They’re just concept vehicles. For now, at least, but Headlight.News has confirmed that Kia is all but certain to put into production the two prototypes it revealed at the LA Auto Show, the EV3 crossover and EV4 sedan. Both will help the South Korean carmaker appeal to a more budget-constrained mainstream audience than the current Kia EV6 SUV.
Among the various cars, trucks and crossovers that made their debut at the LA Auto Show this week, few drew the visceral response of two Kia battery-electric concept vehicles, the EV3 and EV4. Both show how Kia hopes to create more entry-level EV offerings that can appeal to a much broader audience than today’s products.
The official word is that these are just show cars designed to highlight the brand’s push into the EV world, along with Kia’s growing use of recycled and environmentally sustainable materials. But when pushed a little harder, company officials had a slightly different story to tell.
“When we do show cars we try not to do things that can’t be done in production,” said Tom Kearns, the South Korean carmaker’s U.S. head of design.
“We don’t just do show cars”
Another senior official, talking on background, was far more direct: “We don’t just do show cars,” he said, adding Kia uses concepts to gauge public response to products that it’s typically already working up for production. And so is the case for the two models now highlighting the automaker’s stand at the LA Convention Center.
All of the Kia insiders that Headlight.News spoke to stressed that neither the Kia EV3 and EV4 have gotten final approval. But the development process continues to move along, among other things, with both models now going through extensive consumer clinics.
“The EV3 and EV4 are already in the plan,” said Sam Fiorani, senior analyst with AutoForecast Solutions.
In its current form, the Kia EV3 is a downsized take on the automaker’s new EV9 crossover, one of the first three-row battery-electric vehicles on the market. EV3 would feature just two rows but, by using a skateboard-like platform with batteries and motors under the load floor, it would offer class-above interior space.
Large digital gauge and infotainment screens dominate the instrument panel. And a floating center console sits between the two front seats.
EV3 features a boxy design that falls somewhere between the EV9 and the familiar Kia Soul. Like the EV4, it shares the same, flexible E-GMP platform that already underpins both Kia’s EV6 and EV9 models.
The second new, all-electric concept more closely resembles the Kia EV6 crossover, albeit with a lower stance and a more coupe-like roofline. As with the EV3 and Kia’s current production models, it adopts a sealed grille and the brand’s “Star Map” lighting.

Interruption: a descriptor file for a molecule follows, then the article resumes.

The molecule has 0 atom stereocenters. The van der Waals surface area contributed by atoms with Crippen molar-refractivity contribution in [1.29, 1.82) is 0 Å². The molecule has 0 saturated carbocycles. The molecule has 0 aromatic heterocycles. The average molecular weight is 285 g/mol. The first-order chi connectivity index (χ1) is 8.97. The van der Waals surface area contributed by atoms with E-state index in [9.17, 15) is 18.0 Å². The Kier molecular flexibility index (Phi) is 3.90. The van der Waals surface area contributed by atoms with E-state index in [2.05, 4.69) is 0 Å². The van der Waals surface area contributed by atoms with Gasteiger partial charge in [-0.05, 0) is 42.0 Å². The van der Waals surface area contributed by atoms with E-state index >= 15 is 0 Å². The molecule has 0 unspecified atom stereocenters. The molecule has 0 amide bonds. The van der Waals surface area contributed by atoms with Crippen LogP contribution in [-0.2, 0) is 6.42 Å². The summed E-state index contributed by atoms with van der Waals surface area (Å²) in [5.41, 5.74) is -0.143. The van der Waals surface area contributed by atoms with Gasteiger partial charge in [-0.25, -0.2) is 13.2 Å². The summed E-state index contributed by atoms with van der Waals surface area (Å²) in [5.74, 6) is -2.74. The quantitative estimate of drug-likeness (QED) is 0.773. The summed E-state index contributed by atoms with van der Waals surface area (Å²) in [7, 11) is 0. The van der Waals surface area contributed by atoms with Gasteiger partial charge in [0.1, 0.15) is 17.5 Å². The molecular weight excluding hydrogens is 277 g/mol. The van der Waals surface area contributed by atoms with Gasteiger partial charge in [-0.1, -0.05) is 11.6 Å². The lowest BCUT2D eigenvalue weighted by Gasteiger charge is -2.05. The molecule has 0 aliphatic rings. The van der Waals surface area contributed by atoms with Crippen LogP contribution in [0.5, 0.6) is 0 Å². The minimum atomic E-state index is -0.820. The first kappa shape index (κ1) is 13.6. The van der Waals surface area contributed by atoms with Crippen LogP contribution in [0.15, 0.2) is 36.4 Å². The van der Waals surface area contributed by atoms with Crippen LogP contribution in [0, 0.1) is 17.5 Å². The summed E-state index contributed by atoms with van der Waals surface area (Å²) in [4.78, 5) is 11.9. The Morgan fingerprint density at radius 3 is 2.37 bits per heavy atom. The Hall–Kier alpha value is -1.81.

With its crisp angles and squared-off wheel arches, the goal was to stress the width of the EV4 and give it a muscular appearance.
Response to the battery sedan has been extremely positive, according to those familiar with how it has fared in consumer clinics.
The fungus among us
Both models put a premium on the use of sustainable materials, including mycelium, or mushroom roots.
Though still early in the development stage, Kia design Marilia Biill said “Using Mycelium enables us to mimic the processes we see in nature and leverage it to design more sustainable solutions — the material can be grown in any shape you want using a mold.
The two concept vehicles also use materials like madder roots, walnut shells, recycled cotton and pop bottles, as well as hemp. The latter is “highly sustainable,” and easy to grow, said Biill. It’s also easy to mold into the sometimes complex shapes found inside a vehicle cabin.
Affordability is key
New vehicle prices have risen by nearly a third during the past decade and EVs are particularly expensive, averaging about $60,000 — or $10,000 more than comparable gas models — according to Kelley Blue Book.
That’s frequently cited as one of the reason why EV sales growth has slowed down this past year, despite a flood of new products coming to market.
With EV3 and EV4, however, the automaker would target more mainstream segments. Fiorani said Kia appears to be looking at starting prices of around $40,000 for production versions of the EV3 and EV4. But “depending upon the size and type of battery pack” they’d be offered with, they could push down closer to $30,000 for base models. Those would likely rely on lower-range, albeit less expensive lithium-iron phosphate batteries rather than lithium-ion.
In all, Kia plans to have eight all-electric models in production by 2029. By that point, they should account for nearly a third of the automaker’s U.S. volume, according to sales chief Eric Watson.
But those who like what they see with the Kia EV3 and EV4 concepts will have to wait a bit. “They’re still more than 18 months out” from production, analyst Fiorani told Headlights.News.
And in production they will all but certainly go through some changes. The rear-opening “suicide doors” on the EV3 would likely will be replaced by conventional portals, designer Kearns suggested. And even some of those sustainable fabrics will likely be replaced by more conventional materials that automakers and auto suppliers already know how to produce.
But their overall designs, based on the reactions garnered at auto shows and consumer clinics, should be close to what we see in concept form in Los Angeles.